Objective: To measure universal protocol compliance through real-time, clandestine observation by medical students compared with chart audit reviews, and to enable medical students the opportunity to become conscious of the importance of medical errors and safety initiatives.
Design: With endorsement from Tufts Medical Center's (TMC's) Chief Medical Officer and Surgeon-in-Chief, 8 medical students performed clandestine observation audits of 98 cases from April to August 2009. A compliance checklist was based on TMC's presurgical checklist. Our initial results led to interventions to improve our universal protocol procedures, including modifications to the operating room white board and presurgical checklist, and specific feedback to surgical departments. One year later, 6 medical students performed observations of 100 cases from June to August 2010.
Setting: Tufts Medical Center, Boston, Massachusetts, which is an academic medical center and the principal teaching hospital for Tufts University School of Medicine.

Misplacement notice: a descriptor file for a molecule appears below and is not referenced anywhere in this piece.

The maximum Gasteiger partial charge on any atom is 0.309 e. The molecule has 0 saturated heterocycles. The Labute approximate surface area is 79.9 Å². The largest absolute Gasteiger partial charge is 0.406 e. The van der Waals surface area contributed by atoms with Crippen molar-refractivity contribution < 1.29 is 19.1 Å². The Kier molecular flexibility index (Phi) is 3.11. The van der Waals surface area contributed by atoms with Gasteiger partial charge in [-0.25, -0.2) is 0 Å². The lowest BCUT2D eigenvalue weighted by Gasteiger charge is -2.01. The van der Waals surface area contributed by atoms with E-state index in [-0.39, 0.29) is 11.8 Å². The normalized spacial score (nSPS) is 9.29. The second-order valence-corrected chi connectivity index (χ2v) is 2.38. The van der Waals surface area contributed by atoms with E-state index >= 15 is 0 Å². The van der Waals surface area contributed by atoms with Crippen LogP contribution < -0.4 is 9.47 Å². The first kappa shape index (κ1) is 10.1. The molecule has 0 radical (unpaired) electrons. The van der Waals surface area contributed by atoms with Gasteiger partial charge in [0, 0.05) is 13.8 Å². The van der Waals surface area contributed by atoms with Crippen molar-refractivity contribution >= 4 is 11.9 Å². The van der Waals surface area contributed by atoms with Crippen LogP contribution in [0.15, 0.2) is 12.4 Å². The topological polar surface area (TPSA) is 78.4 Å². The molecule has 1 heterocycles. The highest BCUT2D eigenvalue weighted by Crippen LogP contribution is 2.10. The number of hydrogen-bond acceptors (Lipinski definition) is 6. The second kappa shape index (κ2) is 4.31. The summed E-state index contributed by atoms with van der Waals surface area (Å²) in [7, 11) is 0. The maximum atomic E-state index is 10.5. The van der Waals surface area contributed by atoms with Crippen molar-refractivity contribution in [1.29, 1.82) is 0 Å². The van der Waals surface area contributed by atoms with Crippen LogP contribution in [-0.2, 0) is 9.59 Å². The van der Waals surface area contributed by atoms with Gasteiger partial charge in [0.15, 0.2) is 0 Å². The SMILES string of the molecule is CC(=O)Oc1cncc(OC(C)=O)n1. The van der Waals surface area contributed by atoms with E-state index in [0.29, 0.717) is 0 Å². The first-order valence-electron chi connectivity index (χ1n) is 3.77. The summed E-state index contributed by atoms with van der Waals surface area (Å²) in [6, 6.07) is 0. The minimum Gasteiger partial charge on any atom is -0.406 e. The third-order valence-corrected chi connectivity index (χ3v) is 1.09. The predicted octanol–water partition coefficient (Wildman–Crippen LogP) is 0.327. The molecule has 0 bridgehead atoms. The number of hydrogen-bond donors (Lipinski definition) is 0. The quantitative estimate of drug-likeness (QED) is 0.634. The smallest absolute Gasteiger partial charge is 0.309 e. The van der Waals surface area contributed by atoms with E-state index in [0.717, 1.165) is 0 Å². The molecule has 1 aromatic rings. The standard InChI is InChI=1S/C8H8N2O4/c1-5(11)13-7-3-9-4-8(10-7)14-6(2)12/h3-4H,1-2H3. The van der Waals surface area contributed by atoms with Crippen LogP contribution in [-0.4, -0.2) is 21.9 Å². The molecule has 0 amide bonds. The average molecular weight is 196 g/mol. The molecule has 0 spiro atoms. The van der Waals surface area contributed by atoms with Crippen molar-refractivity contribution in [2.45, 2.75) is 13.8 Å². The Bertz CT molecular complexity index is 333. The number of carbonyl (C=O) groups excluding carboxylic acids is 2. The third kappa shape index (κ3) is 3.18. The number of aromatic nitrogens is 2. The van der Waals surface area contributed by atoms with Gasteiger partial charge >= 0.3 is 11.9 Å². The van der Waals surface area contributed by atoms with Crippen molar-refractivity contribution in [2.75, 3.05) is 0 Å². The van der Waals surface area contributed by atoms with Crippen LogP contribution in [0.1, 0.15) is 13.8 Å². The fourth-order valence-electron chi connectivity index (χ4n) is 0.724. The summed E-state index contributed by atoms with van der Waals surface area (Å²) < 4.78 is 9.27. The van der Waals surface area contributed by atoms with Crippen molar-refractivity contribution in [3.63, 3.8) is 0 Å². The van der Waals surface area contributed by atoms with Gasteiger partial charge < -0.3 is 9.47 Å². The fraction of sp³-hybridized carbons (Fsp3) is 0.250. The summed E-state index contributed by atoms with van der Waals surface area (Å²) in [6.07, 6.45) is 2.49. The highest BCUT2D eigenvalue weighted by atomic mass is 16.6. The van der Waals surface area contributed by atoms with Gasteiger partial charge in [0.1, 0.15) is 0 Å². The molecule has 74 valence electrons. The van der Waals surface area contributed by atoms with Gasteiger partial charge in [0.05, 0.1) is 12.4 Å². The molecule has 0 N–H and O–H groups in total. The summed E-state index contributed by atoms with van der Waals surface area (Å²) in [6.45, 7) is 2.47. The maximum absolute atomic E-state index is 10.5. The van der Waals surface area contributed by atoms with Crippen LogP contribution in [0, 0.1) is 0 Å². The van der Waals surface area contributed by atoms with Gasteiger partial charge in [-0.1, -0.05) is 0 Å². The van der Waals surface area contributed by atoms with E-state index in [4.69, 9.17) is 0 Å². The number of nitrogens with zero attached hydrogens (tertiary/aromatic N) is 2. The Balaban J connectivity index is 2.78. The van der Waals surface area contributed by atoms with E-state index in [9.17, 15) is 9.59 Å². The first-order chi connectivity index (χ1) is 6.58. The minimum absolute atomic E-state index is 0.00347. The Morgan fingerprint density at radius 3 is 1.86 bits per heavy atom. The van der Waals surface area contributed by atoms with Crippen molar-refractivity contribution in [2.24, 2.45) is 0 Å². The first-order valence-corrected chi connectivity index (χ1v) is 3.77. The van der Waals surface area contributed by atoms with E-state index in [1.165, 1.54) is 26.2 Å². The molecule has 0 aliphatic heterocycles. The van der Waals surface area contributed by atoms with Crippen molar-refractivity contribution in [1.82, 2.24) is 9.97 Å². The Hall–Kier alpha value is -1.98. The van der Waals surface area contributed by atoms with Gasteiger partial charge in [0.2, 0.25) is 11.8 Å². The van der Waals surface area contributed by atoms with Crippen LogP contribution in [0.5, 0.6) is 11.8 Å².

Participants: An operating room coordinator placed the medical students into 1 of our 25 operating rooms with students entering under the premise of observing the anesthesiologist for clinical education. The observations were performed Monday to Friday between 7 am and 4 pm. Although observations were not randomized, no single service or type of surgery was targeted for observation.
Results: A broad range of departments was observed. In 8.2% of cases, the surgical site was unmarked. A Time Out occurred in 89.7% of cases. The entire surgical team was attentive during the time out in 82% of cases. The presurgical checklist was incomplete before incision in 13 cases. Images were displayed in 82% of cases. The operating room "white board" was filled out completely in 49% of cases. Team introductions occurred in 13 cases. One year later, compliance increased in all Universal Protocol dimensions.
Conclusions: Direct, real-time observation by medical students provides an accurate and granular assessment of compliance with specific components of the universal protocol and engages medical students in the quality improvement process, raises their awareness of the gravity of medical errors, and ensures appreciation of the importance of quality and safety initiatives.
Copyright © 2012 Association of Program Directors in Surgery. Published by Elsevier Inc. All rights reserved.